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Lethbridge Herald Newspaper Archives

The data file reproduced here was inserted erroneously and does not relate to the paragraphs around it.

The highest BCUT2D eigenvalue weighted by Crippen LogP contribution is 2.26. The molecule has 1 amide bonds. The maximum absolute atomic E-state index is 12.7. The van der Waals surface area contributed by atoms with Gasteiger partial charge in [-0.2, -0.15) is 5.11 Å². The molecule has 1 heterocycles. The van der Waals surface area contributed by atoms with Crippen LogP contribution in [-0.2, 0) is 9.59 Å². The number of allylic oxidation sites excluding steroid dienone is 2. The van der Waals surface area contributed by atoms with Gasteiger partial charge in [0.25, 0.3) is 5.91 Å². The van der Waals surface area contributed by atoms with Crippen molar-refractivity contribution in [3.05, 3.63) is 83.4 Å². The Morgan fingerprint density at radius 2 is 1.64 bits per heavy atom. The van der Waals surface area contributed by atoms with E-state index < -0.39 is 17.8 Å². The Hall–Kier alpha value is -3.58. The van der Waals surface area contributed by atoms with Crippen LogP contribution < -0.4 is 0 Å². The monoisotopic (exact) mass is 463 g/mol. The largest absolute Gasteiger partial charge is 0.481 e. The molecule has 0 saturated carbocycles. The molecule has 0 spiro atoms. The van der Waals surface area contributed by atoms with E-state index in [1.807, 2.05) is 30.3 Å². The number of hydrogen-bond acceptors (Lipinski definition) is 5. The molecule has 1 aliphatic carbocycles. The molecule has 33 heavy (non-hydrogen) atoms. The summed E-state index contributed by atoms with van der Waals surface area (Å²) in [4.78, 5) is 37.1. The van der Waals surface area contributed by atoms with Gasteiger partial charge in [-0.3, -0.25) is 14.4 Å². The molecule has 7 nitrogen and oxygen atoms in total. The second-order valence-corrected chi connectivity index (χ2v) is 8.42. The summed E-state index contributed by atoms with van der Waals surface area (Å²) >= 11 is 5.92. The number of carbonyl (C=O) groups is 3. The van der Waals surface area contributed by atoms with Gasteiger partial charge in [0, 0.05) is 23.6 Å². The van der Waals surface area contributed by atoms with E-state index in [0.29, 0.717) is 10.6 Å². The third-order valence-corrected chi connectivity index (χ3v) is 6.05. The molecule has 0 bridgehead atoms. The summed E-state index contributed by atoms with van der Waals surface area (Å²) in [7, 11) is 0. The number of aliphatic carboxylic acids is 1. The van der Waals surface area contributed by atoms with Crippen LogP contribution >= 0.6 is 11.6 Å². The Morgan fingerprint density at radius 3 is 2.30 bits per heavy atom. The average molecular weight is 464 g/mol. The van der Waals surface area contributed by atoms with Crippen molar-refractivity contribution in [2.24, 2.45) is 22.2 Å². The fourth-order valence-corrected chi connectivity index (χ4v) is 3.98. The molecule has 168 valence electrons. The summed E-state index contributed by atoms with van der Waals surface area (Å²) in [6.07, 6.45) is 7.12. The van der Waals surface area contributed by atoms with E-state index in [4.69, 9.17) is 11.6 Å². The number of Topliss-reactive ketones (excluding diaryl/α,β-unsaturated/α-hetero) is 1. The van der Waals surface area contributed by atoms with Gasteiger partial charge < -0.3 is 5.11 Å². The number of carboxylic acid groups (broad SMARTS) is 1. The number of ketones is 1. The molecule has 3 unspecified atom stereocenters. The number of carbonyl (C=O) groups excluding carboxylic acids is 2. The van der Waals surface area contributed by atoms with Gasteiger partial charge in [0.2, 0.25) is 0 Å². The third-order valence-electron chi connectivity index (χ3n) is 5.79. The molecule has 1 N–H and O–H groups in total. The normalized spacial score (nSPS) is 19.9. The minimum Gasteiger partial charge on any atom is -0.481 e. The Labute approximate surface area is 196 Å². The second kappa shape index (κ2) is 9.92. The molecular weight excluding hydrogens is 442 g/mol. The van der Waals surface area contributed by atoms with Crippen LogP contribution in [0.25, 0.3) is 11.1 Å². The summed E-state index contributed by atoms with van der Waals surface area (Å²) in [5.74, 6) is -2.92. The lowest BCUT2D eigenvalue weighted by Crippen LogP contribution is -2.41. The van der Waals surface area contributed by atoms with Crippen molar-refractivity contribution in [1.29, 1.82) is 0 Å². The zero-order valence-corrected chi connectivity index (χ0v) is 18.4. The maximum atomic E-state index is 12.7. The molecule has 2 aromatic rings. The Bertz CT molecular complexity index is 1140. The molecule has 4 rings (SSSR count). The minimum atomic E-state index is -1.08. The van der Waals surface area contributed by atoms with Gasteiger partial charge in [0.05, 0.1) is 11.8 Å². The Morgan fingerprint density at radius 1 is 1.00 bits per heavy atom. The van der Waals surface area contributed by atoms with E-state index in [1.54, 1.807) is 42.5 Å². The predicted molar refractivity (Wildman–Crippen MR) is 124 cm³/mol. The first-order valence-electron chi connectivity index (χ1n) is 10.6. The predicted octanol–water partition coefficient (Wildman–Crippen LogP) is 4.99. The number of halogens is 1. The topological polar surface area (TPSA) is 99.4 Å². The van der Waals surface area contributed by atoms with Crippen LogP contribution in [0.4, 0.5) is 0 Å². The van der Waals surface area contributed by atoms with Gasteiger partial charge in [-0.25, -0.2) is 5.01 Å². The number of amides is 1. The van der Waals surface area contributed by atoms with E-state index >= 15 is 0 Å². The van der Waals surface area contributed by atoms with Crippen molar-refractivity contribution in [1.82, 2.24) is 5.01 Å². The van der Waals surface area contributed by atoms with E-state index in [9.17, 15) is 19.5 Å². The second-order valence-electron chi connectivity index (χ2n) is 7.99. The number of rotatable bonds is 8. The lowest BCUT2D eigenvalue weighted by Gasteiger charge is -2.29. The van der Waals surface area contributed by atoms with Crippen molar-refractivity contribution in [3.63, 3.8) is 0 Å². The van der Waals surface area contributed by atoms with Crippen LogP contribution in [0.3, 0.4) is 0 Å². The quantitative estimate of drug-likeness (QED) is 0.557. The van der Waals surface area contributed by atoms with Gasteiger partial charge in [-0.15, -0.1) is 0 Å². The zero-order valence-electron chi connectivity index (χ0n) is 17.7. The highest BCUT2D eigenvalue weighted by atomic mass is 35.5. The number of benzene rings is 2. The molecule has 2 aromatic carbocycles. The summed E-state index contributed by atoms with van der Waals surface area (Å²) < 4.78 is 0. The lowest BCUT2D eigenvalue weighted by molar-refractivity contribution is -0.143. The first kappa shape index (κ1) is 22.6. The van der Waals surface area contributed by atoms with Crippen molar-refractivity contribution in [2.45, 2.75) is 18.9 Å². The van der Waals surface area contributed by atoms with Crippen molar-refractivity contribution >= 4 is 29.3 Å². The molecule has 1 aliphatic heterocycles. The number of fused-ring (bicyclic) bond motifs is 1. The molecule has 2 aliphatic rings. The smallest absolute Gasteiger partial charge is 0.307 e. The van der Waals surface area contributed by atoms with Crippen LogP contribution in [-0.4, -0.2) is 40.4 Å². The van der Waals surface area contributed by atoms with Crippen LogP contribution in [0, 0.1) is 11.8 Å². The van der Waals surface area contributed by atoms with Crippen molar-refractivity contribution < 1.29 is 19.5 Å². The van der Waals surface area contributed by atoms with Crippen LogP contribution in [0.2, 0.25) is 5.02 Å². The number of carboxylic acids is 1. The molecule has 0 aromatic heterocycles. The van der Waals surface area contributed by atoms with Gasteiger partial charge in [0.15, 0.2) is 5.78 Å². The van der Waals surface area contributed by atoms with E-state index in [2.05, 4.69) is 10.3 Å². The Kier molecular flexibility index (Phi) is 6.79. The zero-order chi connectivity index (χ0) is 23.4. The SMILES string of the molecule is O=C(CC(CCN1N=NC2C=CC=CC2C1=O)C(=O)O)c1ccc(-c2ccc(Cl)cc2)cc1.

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Lethbridge Herald, The (Newspaper) - November 21, 1914, Lethbridge, Alberta PAGE sec THE LETHBRlrifiE DAILY HERALD SATURDAY, .NOVEMBER 21, 1914' Those Tinkling Tango Tunes fascinating when repro- duced byThc EDISON Phonograph, no fun tryiojj to do the new daaocs the Fox Trot, Maxixe, One Step, Hesitation, Boston, Three the, jerky drumming of a piano. There'i DO tempting tempo. ButnrfaBa the National Promenade Band furiogs into the seductive "La Bella Argentina" or "Waltz FLIES WEAPON PHONOGRAPH (THE INSTRUMENT 1VITII THB DIAMOND POINT) I reproduces the full, rich sway and swing of faicinating rhythm of you have iome- thiag worth to. There are other Diuce tvtilable to of Edison Phono- graphs hundred other Band ud Orchestra record i, many of which are suitable for the new number of Tanjo like "Underneath The Moea." The new Phonograph has the diamond reproducing point, uabreakable and loot" playiag records, superior mo ton and construction, concealed horns, and the Cabinets, ire made im Period in perfect harmony with the finest ftiraiture. Cone in and hear the EDISON play all these tinkling tanfo them as they should be you'll appreciate just .how much piewunc yon can bare with an EDISON PHONOGRAPH in your .39 DEALERS IN LCTHBRIDGE Street North. Kenny AUen Co., London, Nov. Joynson- Unionist, in the House of Com- mons, reflected the wldeipread anx- iety concerning-, the presence of Ger- man spies in this country. He said there.was a German in London who had been in touch with a German statesman and the firm of Krupp, and that two sons of the London agent of that'firm .had been sworn in as spe- cial constables In London. Theso men, Mr. Joynson-Hicks added, might ibe estimable, but they would be bet- ter under lock and key. ;Tliere are alien enemies in the the speaker continued. It was .certain 'signals iiad been given German submarines to en- able them to torpedo British ships, he said, and that by some means a chait Of the mined area had reached the Germans. Otherwise, Mr. Joynson- iHicks.declared, the German_sauadr'on couid not have got so near Yarmouth. -Reginald rMcKenna, the Home Sec- retary, in replv to Mr Joynson HicKs, faid-the government must be careful that Injustice was not dqne'an> per son., He said at any rate, his department in tins matter was acting under the instructions of the military authorities. RECORD .OF PERFORMANCE FOR -PURE BRED DAIRY CATTLE Report No. 6 of the' Canadian Re- cord of Perfonnaiice for pure bred dairy cattle liaa recently been issued by _ther Live Stock Branch of the Do- minion Department of Agriculture. This report covers the period from March :3lst, 1913, to ilarch 31st, 191-1, includes the records of produc- of milk and biitter fat of 120 Ayr- Holstein, 30 Jersey, 9 Short- iorn, 2 French Canadian and 2 Guern- sey cows, as well names and progeny of several Ayrshire, Holstein amf'Merseys bulls that hare qualified, i by reason of production of their off-.! springr'forTegiatraUon. In an appen- j dii to the report will .be found the! records of a number of produced sufficient milk antT fat to qualify for.: tut failed to freshen'within fifteen months after the commencement oC the test The rules and regulations governing the Record .of Performance tests and the standards for registration for the var- ious breeds of dairv- cattle are also given.- Copies-Of this report may be had oh; application to the Publications Branch, Department of Agriculture, FREDERIC WILE EXPLAINS: HOW EVERY SOLDIER CARRIES DISCS. TO IGNITE HOUSES (By Frederic W. Wile In "Chicago i London, Nov. I have seen ;.roves conclusively that the Germans uol on'iy carried culture Into Belguiu, but also carried materials wHh which io set the country afire. 1 A Belgian-American merchant who lived for a1 time in New York bo- fore returning to his native'country has just arrived in England front Ant- werp and Brussels. He brought with him three small sacks 'about the size of a child's bean bag. They were filled with innocent looking discs of charcoal about ft large as an American 5 cent pioc with a hole in the middle like a Chin esc> coin. These sacks had been sold to him by a German soldier. .They, bear the printed number of the regiment to the equipment of which they belong The soldier said that every man in iiis regiment carried as many of the sacks as'could comfortably bbe key u his pockets or in. the lining of his uniform. The discs have been freely used b> he Germans in their campaigns in France and Belgium for the purpose of firing houses, buildings, and for- ests in. the enemy's country. Bursts into Furious flame T have seen a prominent English chemist's analysis of the discs, .which he certifies are nitrocellulose, a highly explosive and infJamumblo ubstance.. I myself-have 'tested (tie "amazing ualities of these discs, which the Bri- ish soldiers have nicknamed "Gfer- man confetti.-" As soon as a match is pplied to the disc it splutters like a reshly lit firecracker and then bursts nto furious flame like lighted kero- ene., The not remain in ie spot where'iV is thrown, bout like a firecracker. The combus- on. causes no and when the isc has don? its "work not a solitary race of whal caused the fire can be nmd. The German sbldter explained that ie practice is to light an entire sack the discs and then hurl them trough the window or door of the ui'iding which the troops desire to urn. Three different forms of this'incen- ary" ammunition have come to the tention of the British. War Ol'iice. ne is a twig-like piece, another is a mail square slab, "and .'the third is e disc heretofore described. The French and. Belgian officials ive positive evidence that countless uiidinga in various regions nave been set aflame by Plan Retreat from..Belgium The who possesses this remarkable proof .of the methods ot warfare to which Germany has re- sorted informs .mfi-that-thpre is un- German troops aVe still being to that the reason that the advance Paris has been abandoned is the spread prevalence" in t French capital; Tfcls.jnerchant also asserts that tl spirit of the'Germari is far fro being as loyal.as thought abroad. H declares that the German soldiers a secretly offering to barter or sail tin uniforms to obtain civilian clothea order to desert to Holland, "which, said, already ebhtaihs many hiindfe of deserters who contrived to cro the frontier in citizens' garb. i heartily with the-'Made in ment. We know how dependent is Canada's prosperity oil the con- sumption of home products. know just as well that wef cannot expect Canadians; to buy our product simply because it is "Made in Canada" if it does not offer equal value, in quality and price, with those imported. We know that we cannot cat- pect you to stick to Cowan's Per- fection Cocoa if there is better cocoa obtainable. It is because of this tion that we strive to keep it ks' good as all our years of experience can make it. How well we succeed is eas- ily proven by just one taste of A move to keep out foreign beur motor omnibuses at our disposal r the transport of the wounded. As they departed, add.ed Dr. Sout- ,r, a Taube overhead was: giving .the nge to the guns eight miles away, nd as they drove off the first shells nded on quay. The bombard- ent increased in" violence, and a rge number of incendiary shells iro used, 'One. does not'. waste com- ents tlie doctor, ''when, one packs der flholl fire, and at -the .end. of reo-quartera of. mn hour there -was t a palient and very little of value the evacuated thor-i auU In gootl order." After describing liow they waited in the Cathedral Square watching tlie hand ol the great clock, go round and wondering a shell would .drop among them, whilst the crowd siirged across the bridge of boats across the Scheldt, Dr. Souttar uays: "Of all flic pitiful sights I have ever seen, that of the road to Ghent was the most utterly pitiful "I had been in Tremonde, and I understood. I have seen one hell; I hope there is another, Germany, will have to -pay for Hheims and for Lou- yaln.V t'- Dr. Souttar proceeds' to describe the terrible journey 'by 'a roundabout route to Ghent. When he reached Ghent at 5 a.m. they were told all the British must be out by 10 aim., and there was nothing for It but to recollect the wounded, and take them to Ostenjl One died two were too ill.to be moved; the remainder were taken to Ostend and-sent back to Britain. Our work in Belgium is concludes Dr Sputtar, but it is com plete We (brought away from Ant werp all our 7H Belgians, and 40 British, with all our personel and, almost aU-.oin% equipment. "The Belgian army lias gone to France, and VG go to help it there EPIDEMIC KISSING Writes of Running the Gaunt- Plymouth Captain .'.Paul Goforth, a Toronto student with the Nova Scotia Regi- ment of J the first iu a let- ter received-here deaicribeslanding Plymouth, and entraining- for Salis- bury Plain. "All discipline was .he states, 'and half a mile-we struggled through a -dense- mass of' humanity which the police to Everyone a handshake .at moat of the young ladies were.-npt at all-re luctant at being kissed. "While a captain Was chatting with a young lady of 'Plymouth whom he nad never seen a major came upland kissed her with the single In- troductory formality of 'How do y.ou Lieut Donald, brother of a Cuox College ..informed me ie had 'run the gauntlet'-twice, and the sergeant-major, a Bcfldler jaf 27 years standing, declared'lie had 'kiss ed a j IT IS THE TASTE. THE FLAVOR OF COCOA MONTREAL, CANADA Tlmt Makes It Deservedly Popular An absolutely pure, aelicious and wholeSbrte food beverage, produced by a sctentifid blpnd- ing of to a perfect mechanical process of manufacture. Made in Canada by Walter Baker Co. Limited ESTABLISHED DORCHESTER, MASSACHUSETTS ;